Both companies would benefit if Digital Equipment Corp. turned its Alpha RISC microprocessor over to Intel Corp., observers said in response to a newspaper report today.
According to an article published in The Wall Street Journal, Digital is discussing selling Alpha technology to Intel Corp. for more than US$1.5 billion, which would cut short a patent battle between the two which has been festering since May. Intel officials did not respond to a request for comment, and a Digital spokesman said only that "We're not commenting on that story."
Selling Alpha makes sense for Digital, even though the technology is solid, according to analysts.
"Fundamentally, Digital is distracted by Alpha," said Rob Enderle, an analyst at Giga Information Group. "It's eating an exorbitant number of [Digital's] resources, in terms of management time and marketing dollars."
Several analysts noted that the costly nature of chip manufacture favors volume production, something that the demand for Alpha does not warrant.
"Digital Semiconductor is a losing operation, because of the small number of chips it produces and the high costs," said Chris Christiansen, an analyst with International Data Corp. in Framingham, Massachusetts.
"They have a choice -- try to slog it out with [other chipmakers] Intel and Sun [Microsystems Inc.] and IBM or try to redefine their core competencies," said Dave Vellante, also an analyst at IDC.
Analysts were united on what Digital's core competencies are.
"Digital's strengths have always been in systems delivery and systems report and making rather complex systems work," said Peter Christy, president of MicroDesign Resources, which publishes The Microprocessor Report. What customers really buy from Digital is their ability to solve complex business problems, and whether that solution involves an Intel CPU or a Digital CPU doesn't really matter, he said.
Giga's Enderle also singled out Digital's hardware as a core competency. Digital builds good laptops and desktops, and their "fault-tolerant servers are world class," Enderle said.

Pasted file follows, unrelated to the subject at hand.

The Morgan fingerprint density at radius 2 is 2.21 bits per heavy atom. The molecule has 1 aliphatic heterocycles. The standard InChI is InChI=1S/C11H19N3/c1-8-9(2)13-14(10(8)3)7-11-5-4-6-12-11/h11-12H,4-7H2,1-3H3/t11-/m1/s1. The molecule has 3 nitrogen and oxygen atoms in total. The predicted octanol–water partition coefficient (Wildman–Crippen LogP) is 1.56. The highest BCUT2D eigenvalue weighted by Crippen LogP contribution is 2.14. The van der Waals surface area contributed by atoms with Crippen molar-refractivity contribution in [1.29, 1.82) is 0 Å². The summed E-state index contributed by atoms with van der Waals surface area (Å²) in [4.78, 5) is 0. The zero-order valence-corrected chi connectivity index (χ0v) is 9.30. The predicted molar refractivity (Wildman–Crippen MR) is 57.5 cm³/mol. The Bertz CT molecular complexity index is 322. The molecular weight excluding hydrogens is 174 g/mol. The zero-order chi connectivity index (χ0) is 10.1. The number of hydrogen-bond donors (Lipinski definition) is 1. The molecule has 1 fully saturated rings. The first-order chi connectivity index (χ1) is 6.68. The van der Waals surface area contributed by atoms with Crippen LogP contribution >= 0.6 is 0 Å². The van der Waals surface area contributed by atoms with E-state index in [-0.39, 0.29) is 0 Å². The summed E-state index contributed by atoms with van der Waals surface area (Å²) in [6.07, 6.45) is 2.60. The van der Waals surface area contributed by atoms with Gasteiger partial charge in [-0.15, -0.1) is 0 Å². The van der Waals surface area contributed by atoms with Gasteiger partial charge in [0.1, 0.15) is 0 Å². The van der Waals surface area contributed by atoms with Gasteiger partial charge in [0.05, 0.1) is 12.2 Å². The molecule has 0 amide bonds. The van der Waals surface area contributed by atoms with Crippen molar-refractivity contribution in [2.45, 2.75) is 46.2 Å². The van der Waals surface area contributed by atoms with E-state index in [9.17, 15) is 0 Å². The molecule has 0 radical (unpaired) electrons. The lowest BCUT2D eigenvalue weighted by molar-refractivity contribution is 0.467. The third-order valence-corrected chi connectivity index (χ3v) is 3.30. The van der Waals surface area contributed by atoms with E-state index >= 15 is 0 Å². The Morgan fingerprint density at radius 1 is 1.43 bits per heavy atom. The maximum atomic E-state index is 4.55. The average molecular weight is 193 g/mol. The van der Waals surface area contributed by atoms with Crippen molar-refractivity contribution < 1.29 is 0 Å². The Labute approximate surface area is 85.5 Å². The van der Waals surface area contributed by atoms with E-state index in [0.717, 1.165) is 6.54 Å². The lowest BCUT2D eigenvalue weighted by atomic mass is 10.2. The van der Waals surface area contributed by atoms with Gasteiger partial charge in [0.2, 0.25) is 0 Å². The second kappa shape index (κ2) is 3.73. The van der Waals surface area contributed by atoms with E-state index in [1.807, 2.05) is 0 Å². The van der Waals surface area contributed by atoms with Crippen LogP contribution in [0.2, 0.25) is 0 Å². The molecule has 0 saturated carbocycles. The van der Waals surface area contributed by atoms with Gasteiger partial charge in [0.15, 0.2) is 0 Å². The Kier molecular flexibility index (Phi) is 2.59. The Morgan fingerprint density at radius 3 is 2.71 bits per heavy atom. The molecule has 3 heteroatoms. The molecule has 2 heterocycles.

Reassigning Alpha's resources to other opportunities could help Digital add to this solid stable of staples, analysts said.
For example, Digital could focus on developing hardware-enhancing software and middleware, perhaps focused on a specific industry such as manufacturing, that would make Alpha servers run better than anyone, Vellante said. If Digital seeks out new opportunities like these, "I think their value proposition wouldn't really change that much," Vellante said. "There's no inherent benefit to buying the technology or making it."
Digital may also be getting out while the getting is good, given the looming specter of Merced, one analyst said.
"For those of us who have seen the Merced chip, we think it's a good thing [for Digital to sell Alpha], since they'd have to invest beyond their means" to make it competitive with Merced, Enderle said.
For Intel, acquiring Alpha could be a sensible way to cut short a potentially protracted legal entanglement, analysts said.
Intel would get "a very annoying and probably quite legitimate piece of litigation off the table that could inhibit the next generation of sales, code-named Merced," Christiansen said. With the settlement, Intel also eliminates a competitor and gains some really excellent technology in the bargain, he said.
Christy gave less credence to Digital's suit, but also characterized Intel as anxious to avoid lengthy litigation.
"Digital had no smoking gun on Intel," but trial outcomes are so uncertain that Intel probably wants to avoid that, Christy said.
Moreover, a settlement would bring Digital back into the Intel fold, a relationship which has suffered since the suit as evidenced by Digital's exploration of some opportunities with Advanced Micro Devices Inc., Enderle said.
As for the alleged $1.5 billion Alpha price tag, that is pocket money for giant Intel, analysts said.
"A billion and a half dollars, especially if it's pretax, is around two weeks of Intel's profits," Christy said.
Digital sued Intel in May for infringing on 10 Alpha-related patents to build Intel's Pentium line of chips. Several weeks later Intel filed its own suit against Digital over alleged misuse of technical information Digital had obtained through a nondisclosure agreement with Intel.
U.S. Federal Trade Commission (FTC) approval would be needed before Intel could acquire Alpha, which could be hard to win given Intel's weighty presence in the chip market, the Journal said. On the other hand, Digital could attempt to sway the FTC by showing that Alpha's market share is quite small, the Journal said.
Digital, in Maynard, Massachusetts, can be reached at +1-508-493-5111 and on the World Wide Web at http://www.digital.com/. Intel, in Santa Clara, California, can be reached at +1-408-987-8080 and on the World Wide Web at http://www.intel.com/.